Sister Carol: A much-needed smile in Aleppo

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The Salesian nun runs a school for thousands of students. Ninety percent of them are Muslims

“Smiling while being bombed takes courage,” said Sister Carol Tahhan Fachakh, a Salesian nun born in Aleppo 46 years ago, to L’Osservatore Romano. In a meeting with Pope Francis in Rome, Sister Carol — the daughter of an Armenian woman who fled her country to keep her family from being slaughtered — explained both her mission and her “love for Syria” to the Pontiff: she’s a chemist who discovered her vocation while helping disabled children in a missionary experience (led by the Canadian Catholic philosopher and theologian Jean Vanier) among refugees in Lebanon, in the Bekaa Valley. Years later, she became the founder of a school for thousands of students, 90 percent Muslim.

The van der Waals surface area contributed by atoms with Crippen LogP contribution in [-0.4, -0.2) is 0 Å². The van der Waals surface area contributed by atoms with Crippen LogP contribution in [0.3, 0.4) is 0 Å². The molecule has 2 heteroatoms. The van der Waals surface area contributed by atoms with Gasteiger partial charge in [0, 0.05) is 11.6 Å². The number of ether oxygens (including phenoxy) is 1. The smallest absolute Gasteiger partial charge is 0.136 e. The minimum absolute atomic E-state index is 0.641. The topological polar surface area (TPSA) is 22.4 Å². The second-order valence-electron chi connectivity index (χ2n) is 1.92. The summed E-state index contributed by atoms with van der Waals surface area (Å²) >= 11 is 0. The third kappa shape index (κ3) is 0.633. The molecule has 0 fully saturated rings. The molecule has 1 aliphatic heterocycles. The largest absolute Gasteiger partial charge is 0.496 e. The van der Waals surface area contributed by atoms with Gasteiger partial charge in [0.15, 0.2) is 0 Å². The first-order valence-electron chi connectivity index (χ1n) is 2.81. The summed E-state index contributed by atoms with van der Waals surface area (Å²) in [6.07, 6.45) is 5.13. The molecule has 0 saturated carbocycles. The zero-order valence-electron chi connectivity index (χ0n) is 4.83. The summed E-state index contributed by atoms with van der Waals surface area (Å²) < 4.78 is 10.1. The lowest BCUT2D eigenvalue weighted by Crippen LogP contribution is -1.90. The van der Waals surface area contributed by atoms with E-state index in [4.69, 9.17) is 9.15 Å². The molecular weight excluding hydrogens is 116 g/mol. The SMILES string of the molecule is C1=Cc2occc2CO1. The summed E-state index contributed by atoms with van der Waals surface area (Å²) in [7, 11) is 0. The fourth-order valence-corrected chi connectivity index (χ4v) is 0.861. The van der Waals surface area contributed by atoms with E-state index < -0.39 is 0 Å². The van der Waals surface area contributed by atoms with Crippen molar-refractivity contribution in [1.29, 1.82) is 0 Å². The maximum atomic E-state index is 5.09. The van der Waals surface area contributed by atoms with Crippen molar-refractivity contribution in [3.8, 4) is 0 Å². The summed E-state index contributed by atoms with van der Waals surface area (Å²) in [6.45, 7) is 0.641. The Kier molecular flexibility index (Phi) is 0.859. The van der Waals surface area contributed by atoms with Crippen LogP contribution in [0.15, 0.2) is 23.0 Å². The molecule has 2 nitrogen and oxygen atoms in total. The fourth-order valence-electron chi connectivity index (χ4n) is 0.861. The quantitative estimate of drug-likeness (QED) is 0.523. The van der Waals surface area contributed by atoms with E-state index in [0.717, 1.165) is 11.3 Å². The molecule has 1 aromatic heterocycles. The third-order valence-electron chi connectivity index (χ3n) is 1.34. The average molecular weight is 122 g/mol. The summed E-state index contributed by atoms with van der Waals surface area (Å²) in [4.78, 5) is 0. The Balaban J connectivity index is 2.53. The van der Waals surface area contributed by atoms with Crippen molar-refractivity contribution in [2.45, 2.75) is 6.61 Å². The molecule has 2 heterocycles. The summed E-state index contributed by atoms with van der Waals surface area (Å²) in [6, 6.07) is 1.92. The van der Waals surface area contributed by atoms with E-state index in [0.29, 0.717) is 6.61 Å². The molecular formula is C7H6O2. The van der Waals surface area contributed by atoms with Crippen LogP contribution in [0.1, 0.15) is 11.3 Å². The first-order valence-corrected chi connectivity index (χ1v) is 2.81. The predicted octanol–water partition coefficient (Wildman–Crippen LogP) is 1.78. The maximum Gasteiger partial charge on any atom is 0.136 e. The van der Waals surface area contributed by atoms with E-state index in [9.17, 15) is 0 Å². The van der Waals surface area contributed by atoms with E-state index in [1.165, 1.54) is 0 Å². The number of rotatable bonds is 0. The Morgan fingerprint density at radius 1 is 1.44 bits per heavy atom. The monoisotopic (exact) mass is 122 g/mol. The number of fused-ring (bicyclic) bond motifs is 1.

In their school, Sister Carol explains, “we welcome everyone with open arms, like a big family, the Salesian style, trying to overcome, together, the fear caused by missiles and bombs.”

As reported in L’Osservatore Romano, Sister Carol has just received the International Women of Courage Award at the Department of State in Washington, from the hands of U.S. First Lady Melania Trump. Sister Carol joined 12 other “brave women who carry out their mission in dangerous areas, showing courage, strength and leadership while promoting peace, justice, human rights and the dignity of women, often at great personal risk.”

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